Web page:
Southern House Spiders

Facts, Identification, & Control

Scientific Name

Kukulcania hibernalis


What Do They Look Like?
  • Females: Females are charcoal gray and their body, including the leg span, is about 2 inches in diameter. Homeowners often report the females look like small tarantulas.
  • Males: The male spider has long legs, but is smaller than the female and is khaki or amber in color. Males are mistakenly thought to be brown recluse spiders. Male southern house spiders are generally larger and the violin shape on their back is narrower than that of the brown recluse. Also, the southern house spider has eight eyes, while the brown recluse has only six eyes.

How Did I Get Southern House Spiders?

Since house lights are an important attractant to the insects these spiders prey upon, southern house spiders often stick close to homes. They routinely spin webs inside dark cracks and gaps around windowsills, shutters, and overhangs. Structural faults such as cracks, gaps, and holes in the home’s exterior allow the spiders to move indoors. Southern house spiders are most frequently found in the southern parts of the United States.

How Serious Are Southern House Spiders?

Homeowners often mistake a southern house spider for a brown recluse due to its large size and coloration. Unless the homeowner is very familiar with the appearance and makings of a brown recluse, it may take an expert to spot the differences between these two spiders.

Are They Dangerous?

While they look similar to a dangerous species, southern house spiders are generally not medically important. Like most common spiders, the pests will defend themselves when threatened. Their bite is mildly painful, but rarely has serious side effects for those not allergic to spider venom. This spider is not aggressive and will attempt to escape when disturbed, but may bite if left with no other options for protection.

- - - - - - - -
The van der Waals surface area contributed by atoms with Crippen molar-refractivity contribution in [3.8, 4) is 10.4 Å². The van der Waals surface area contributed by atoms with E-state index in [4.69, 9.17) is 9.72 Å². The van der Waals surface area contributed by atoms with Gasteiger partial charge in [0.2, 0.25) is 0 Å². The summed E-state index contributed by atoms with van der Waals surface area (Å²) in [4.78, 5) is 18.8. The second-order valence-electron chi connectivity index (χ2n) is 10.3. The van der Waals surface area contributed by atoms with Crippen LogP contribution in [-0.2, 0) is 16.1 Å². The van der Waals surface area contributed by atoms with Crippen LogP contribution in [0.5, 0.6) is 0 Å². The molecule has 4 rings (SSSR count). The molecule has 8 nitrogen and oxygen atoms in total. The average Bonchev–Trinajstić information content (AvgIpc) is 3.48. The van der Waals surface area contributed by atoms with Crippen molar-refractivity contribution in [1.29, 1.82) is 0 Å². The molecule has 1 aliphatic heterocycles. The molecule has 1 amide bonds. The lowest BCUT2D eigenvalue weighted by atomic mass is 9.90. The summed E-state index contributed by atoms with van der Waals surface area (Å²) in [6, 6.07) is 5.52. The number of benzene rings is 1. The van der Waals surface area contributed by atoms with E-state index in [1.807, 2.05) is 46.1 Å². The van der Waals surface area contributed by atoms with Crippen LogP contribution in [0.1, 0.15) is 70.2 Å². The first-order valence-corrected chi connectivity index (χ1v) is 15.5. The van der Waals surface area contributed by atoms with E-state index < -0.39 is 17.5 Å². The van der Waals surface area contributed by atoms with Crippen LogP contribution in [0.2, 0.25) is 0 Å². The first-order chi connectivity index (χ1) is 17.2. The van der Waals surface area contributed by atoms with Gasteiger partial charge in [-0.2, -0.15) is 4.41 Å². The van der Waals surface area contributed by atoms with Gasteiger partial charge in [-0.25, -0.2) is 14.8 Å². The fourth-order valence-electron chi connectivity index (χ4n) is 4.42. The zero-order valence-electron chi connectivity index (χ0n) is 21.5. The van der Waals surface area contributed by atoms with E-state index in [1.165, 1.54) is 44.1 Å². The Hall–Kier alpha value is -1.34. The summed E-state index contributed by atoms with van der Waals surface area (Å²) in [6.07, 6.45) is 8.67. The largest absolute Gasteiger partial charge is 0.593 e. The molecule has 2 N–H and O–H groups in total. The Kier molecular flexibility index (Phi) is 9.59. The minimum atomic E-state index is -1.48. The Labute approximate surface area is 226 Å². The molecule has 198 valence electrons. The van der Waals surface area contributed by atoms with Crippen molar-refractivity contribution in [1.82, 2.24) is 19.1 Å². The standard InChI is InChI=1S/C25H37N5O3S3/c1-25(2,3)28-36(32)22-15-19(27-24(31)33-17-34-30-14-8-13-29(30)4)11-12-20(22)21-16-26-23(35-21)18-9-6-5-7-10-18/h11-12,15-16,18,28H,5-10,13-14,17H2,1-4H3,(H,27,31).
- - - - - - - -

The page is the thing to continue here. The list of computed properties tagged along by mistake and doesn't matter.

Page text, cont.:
Signs of Infestation

Presence of adult spiders, their immature spiderlings, egg sacs, and webs are signs of an infestation. Males are most often observed, as females are reclusive and spend most of their time spinning webs in secluded areas and capturing prey.

How Do I Get Rid of Southern House Spiders?

What You Can Do

Preventing a southern house spider infestation begins with:

  • Food restriction: The spiders’ food source should be kept to a minimum.
  • Exclusion: Seal all holes, cracks, and gaps to help prevent entry.
  • Cleaning: Removing ground litter that serves as harborage for spiders is also helpful.
What Orkin Does

Your local Orkin technician is trained to help manage southern house spiders and similar pests. Since every building or home is different, your Orkin technician will design a unique program for your situation.

Orkin can provide the right solution to keep southern house spiders in their place…out of your home, or business.

Behavior, Diet & Habit

Geographic Range

Distribution of the southern house spider includes the southern states from the Atlantic Coast westward to New Mexico, Arizona, California, and northward into Oklahoma, Arkansas, Tennessee, Virginia, and North Carolina. In some parts of its distribution area, the arachnid is also known as the southern crevice spider.

Where Do They Live?

Southern house spiders are frequently associated with human habitations. They build their webs from cracks and crevices on the exterior of homes, barns, and other structures. This species can be found in yucca plants over the portion of their distribution where the yucca plant is found. Other preferred areas of protective habitat include under:

  • Logs
  • Loose tree bark
  • Stones

Life Cycle


A mated female lays about 200 eggs, wrapping them loosely in a silken egg sac that is roughly in 5/8 inch in diameter. Southern house spiderlings are considered "social" arachnids since they exhibit sibling recognition, cooperate with each other to capture prey, feed socially, and disperse in aggregations after leaving their mother’s web.


Females may live up to eight years, but the lifespan of the male spider is much shorter.